The rest of the afternoon is free time to relax onboard and mingle with fellow cruisers. While Helen enjoys a quiet bath I set the Osmo up on deck and record a few time lapse sequences. Some of the crew are fascinated by what I’m up to as are a few fellow passengers. As I finish the first sequence many are keen to see the footage. The top deck lacks shade but as the sun sets it starts to cool down and it a great place to sit with a beer or gin and tonic and just relax.
Dinner is a buffet affair with a good range of food and our first bottle of red for the trip. $25US for a bottle of New Zealand Merlot isn’t too bad and it is a 2013 as well. Following dinner we retire to a comfy lounge area to finish our wine and enjoy a strange game of Scrabble, I say strange as the letters seem a bit weird. Most Scrabble sets, well all really, should have 1 X, 1J, 12 E’s etc but ours seems to have 3 X’s, 4 J’s and about 25 E’s; however, we don’t have many D’s, F’s etc. All this makes for an entertaining game.
Our cabin as mentioned is very comfy; although as we’re near the front of the boat the floor has a slope to it as does all the furniture. Every time I get up off the bed it’s as if I’m going to career head first into the bathroom door, talk about hitting the ground running. We’ve moored a reasonable distance from other vessels however, the thud thud of the bass from a nearby party boat still makes its way into our cabin. We expect that it may cease by about 1am, but no at 5am the party is still going, not intrusive enough to prevent sleep though.
Coffee and pastries are to be served from 6am, with Tai Chi available at 6:30am. As we head upstairs at around 7am, missing all of this, we get ready to board the water taxi for this mornings outing to Ti Tot Island. Here we can climb to the top for a great view, swim in the safety of a netted area to keep the jellyfish at bay or relax on a rented deck chair. Helen and I settle in the shade of a huge frangipani tree on the concrete benches, actually more comfy than a bamboo deck chair on the beach. We sit and watch the throngs of people tackle the climb up and the descent back, there certainly is a difference for many in their appearance before and after.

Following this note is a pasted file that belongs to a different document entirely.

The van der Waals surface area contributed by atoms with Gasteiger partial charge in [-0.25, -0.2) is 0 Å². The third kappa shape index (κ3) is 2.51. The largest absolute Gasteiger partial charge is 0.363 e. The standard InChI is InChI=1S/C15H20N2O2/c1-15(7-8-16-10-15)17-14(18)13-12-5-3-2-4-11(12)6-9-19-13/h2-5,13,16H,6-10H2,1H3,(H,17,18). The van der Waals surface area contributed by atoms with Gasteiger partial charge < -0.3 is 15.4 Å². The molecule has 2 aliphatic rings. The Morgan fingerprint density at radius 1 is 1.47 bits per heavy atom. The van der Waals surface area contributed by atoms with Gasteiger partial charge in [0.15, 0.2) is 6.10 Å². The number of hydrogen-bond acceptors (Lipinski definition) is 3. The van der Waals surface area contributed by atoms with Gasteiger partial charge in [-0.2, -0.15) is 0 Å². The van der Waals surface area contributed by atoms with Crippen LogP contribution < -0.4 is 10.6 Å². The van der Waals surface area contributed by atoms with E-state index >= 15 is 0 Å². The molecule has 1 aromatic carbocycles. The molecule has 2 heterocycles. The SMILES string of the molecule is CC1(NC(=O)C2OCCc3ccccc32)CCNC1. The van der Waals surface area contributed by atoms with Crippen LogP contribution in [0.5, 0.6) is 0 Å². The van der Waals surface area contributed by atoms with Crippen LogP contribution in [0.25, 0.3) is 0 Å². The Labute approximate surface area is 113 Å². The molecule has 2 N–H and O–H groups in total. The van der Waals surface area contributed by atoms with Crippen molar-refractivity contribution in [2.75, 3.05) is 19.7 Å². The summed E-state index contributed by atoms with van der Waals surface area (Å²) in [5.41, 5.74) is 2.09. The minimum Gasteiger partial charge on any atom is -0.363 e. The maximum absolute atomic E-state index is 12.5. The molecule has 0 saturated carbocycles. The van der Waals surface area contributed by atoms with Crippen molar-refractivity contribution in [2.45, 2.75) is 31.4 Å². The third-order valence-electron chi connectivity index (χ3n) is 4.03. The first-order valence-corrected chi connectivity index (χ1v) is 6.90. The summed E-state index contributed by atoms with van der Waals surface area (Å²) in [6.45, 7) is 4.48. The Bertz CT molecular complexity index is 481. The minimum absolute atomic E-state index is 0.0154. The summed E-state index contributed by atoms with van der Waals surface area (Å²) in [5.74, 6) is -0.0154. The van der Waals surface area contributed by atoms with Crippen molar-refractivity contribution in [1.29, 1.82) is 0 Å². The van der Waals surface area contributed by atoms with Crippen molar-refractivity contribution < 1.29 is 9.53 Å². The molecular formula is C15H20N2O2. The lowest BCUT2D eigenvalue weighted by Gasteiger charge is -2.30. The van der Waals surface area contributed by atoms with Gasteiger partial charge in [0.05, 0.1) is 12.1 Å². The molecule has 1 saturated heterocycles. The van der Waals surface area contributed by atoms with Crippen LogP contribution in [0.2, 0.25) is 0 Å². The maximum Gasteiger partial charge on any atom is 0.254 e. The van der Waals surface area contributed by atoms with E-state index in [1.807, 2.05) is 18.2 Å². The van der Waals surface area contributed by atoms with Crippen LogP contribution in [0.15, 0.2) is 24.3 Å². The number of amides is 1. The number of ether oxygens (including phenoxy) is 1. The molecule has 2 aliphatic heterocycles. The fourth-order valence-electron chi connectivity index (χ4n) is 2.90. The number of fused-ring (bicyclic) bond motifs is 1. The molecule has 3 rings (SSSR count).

Following our time here we head back to the boat, time now to freshen up for breakfast, pack our bags and head back upstairs. Breakfast, like our cabin, is better here than the hotel in Ha Noi. Fresh pastries, the obligatory egg station and Pho Bo satisfy my appetite. After paying our drinks bill it’s time to sit back and chill before we transfer back to the dock and then into our van for the trip back to Ha Noi.
As it sit in the van on the way back I do get the feeling our drive can’t wait to get home, we assume he spent the night somewhere last night and hasn’t driven back up this morning. Regardless it does seem he’s driving a lot faster than on the way here, maybe he’s after a drive at Bathurst…